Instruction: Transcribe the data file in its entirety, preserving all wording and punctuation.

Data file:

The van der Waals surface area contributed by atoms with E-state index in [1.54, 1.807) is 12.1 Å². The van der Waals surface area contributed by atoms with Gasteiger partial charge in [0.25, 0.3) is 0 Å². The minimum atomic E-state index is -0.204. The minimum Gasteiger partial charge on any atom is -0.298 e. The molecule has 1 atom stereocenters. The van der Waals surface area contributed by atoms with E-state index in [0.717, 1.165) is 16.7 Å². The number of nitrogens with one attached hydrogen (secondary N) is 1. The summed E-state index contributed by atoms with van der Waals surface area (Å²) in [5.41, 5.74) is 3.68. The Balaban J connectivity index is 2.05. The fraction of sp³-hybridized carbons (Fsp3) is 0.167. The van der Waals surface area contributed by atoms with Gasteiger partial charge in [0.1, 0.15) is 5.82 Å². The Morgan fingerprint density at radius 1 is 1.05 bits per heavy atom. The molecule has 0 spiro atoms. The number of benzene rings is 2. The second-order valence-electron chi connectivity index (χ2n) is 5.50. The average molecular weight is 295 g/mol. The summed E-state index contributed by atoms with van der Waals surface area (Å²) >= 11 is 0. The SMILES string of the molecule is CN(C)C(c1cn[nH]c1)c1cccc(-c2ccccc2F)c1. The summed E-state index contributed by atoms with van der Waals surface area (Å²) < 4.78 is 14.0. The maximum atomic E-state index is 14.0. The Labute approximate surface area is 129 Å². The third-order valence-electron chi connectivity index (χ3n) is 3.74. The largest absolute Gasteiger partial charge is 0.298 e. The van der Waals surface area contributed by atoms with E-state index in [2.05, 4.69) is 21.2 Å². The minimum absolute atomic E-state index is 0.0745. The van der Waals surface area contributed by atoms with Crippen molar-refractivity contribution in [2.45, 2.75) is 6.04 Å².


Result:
The van der Waals surface area contributed by atoms with E-state index in [1.54, 1.807) is 12.1 Å². The van der Waals surface area contributed by atoms with Gasteiger partial charge in [0.25, 0.3) is 0 Å². The minimum atomic E-state index is -0.204. The minimum Gasteiger partial charge on any atom is -0.298 e. The molecule has 1 atom stereocenters. The van der Waals surface area contributed by atoms with E-state index in [0.717, 1.165) is 16.7 Å². The number of nitrogens with one attached hydrogen (secondary N) is 1. The summed E-state index contributed by atoms with van der Waals surface area (Å²) in [5.41, 5.74) is 3.68. The Balaban J connectivity index is 2.05. The fraction of sp³-hybridized carbons (Fsp3) is 0.167. The van der Waals surface area contributed by atoms with Gasteiger partial charge in [0.1, 0.15) is 5.82 Å². The Morgan fingerprint density at radius 1 is 1.05 bits per heavy atom. The molecule has 0 spiro atoms. The number of benzene rings is 2. The second-order valence-electron chi connectivity index (χ2n) is 5.50. The average molecular weight is 295 g/mol. The summed E-state index contributed by atoms with van der Waals surface area (Å²) >= 11 is 0. The SMILES string of the molecule is CN(C)C(c1cn[nH]c1)c1cccc(-c2ccccc2F)c1. The summed E-state index contributed by atoms with van der Waals surface area (Å²) < 4.78 is 14.0. The maximum atomic E-state index is 14.0. The Labute approximate surface area is 129 Å². The third-order valence-electron chi connectivity index (χ3n) is 3.74. The largest absolute Gasteiger partial charge is 0.298 e. The van der Waals surface area contributed by atoms with E-state index in [2.05, 4.69) is 21.2 Å². The minimum absolute atomic E-state index is 0.0745. The van der Waals surface area contributed by atoms with Crippen molar-refractivity contribution in [2.45, 2.75) is 6.04 Å².